A Maryland Bill of Sale is a legal form that documents in writing a sale of goods or transfer of property from one party to another as long as it’s not real estate. It’s evidence that a conscious decision was made and that the rights of the assets have been transferred.
The Maryland General bill of sale can be used for the purchase and sale of any personal property as long as there isn’t a more specific form available. Maryland is one of only six states that requires a notary to witness the signing of this document no matter what type it is.
The form has everything you could need to properly record the sale:
- Blank spaces for each party’s personal information
- Date of transfer
- Description of the personal property in question
- Total sale price
- Space for signatures
- Space for notary
Some other details that may be included on this form are “as is” language, a statement that the seller can sell the item legally, a statement that the buyer has had time to inspect the item, and identification of the state laws governing the transaction.
The Maryland Motor Vehicle bill of sale is required if the motor vehicle is 7 years old or newer and is being sold for less than its estimated value. If you aren’t sure of the vehicle’s estimated value, you can call the Maryland Motor Vehicle Administration (MVA) for its book value.
To fill this out, you’ll need
- The vehicle’s description including the VIN, make, and model
- Vehicle odometer reading at the time of sale
- Name of seller and buyer
- Purchase price
- Signature of buyer and seller in front of a notary
If it’s older than 7 years or being sold for its estimated value, it’s not technically required to have this document written, but it is still advised.
For Maryland, there is no separate motorcycle bill of sale. It falls under the same category as a motor vehicle.
The same rules apply as well. If it’s 7 years old or newer and being sold for less than the book value, this document is required. If older than 7 or being sold for its estimated value, it’s not technically required but advised.
A Maryland boat bill of sale is required to register your boat with the Department of Natural Resources (DNR). It shows that a boat has been legally sold and acquired between a dealer and someone or between two people.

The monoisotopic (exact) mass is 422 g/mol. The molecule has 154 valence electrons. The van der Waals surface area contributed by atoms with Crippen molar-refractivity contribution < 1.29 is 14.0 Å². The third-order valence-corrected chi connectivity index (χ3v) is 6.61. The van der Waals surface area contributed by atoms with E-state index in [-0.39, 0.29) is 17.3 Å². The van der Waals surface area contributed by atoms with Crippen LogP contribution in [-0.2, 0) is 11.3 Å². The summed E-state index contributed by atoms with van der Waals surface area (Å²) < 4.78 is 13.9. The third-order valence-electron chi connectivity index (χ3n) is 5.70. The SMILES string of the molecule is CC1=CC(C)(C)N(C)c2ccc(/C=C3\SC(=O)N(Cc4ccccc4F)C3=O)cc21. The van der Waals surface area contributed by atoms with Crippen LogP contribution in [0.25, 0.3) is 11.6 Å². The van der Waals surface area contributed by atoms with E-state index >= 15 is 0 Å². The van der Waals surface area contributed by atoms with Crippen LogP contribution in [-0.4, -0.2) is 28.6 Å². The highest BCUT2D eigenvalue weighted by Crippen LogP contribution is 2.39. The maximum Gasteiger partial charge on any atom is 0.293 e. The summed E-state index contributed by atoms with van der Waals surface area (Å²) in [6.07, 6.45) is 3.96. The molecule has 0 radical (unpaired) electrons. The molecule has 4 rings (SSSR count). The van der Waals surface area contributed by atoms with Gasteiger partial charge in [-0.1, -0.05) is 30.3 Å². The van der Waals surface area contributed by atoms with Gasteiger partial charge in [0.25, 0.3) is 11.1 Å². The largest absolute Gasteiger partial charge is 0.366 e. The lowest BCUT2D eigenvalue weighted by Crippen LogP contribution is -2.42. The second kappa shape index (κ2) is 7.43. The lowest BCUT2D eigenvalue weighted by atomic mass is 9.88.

You will need the following information:
- Description of the vessel
- Buyer’s information
- Seller’s information
- Signature of the seller
Only the seller is required to sign the bill of sale for a boat.
If you want or need to register your trailer in Maryland, you need a trailer bill of sale. There are many different kinds of trailers, so there are a few different regulations out there. Office trailers and mobile homes that are longer than 35 feet don’t need to be registered.
To fill out this document, you’ll need:
- Trailer description including VIN, year, make, and model
- Buyer’s name and address
- Seller’s name and address
- Purchase price
- Buyer and seller signature
- Notary, depending on the price
All boat, camping, tent, or travel trailers are subject to the same laws as motor vehicles because they need to be registered if they’re going to be used on the road.
There are a lot of rules and regulations around the selling and buying of firearms in Maryland. You should check with the Maryland State Police to learn what you need to do for the firearm that you have.
Whether it’s registration or a permit, you’ll have to go through a licensed firearm dealer because the police don’t handle those procedures anymore.
You’ll need the following information in your document:
- Make, model, caliber, and serial number of the firearm
- Sale price
- Seller’s and buyer’s name, address, and driver’s license number
- Notarized signatures of buyer, seller, and witnesses
It’s not required by law in Maryland to have a horse bill of sale, but it is an important document in equine transactions because it helps track the ownership of the horse. Ownership determines who is responsible for care and behavior on any given date.
To complete this document, you’ll need:
- Description of the horse
- Name, breed, dam, and sire of the horse
- Health and condition of the animal at time of purchase
- Veterinary examination or note that it was waived
- Selling price
- Buyer’s and seller’s name and address
- Signature of seller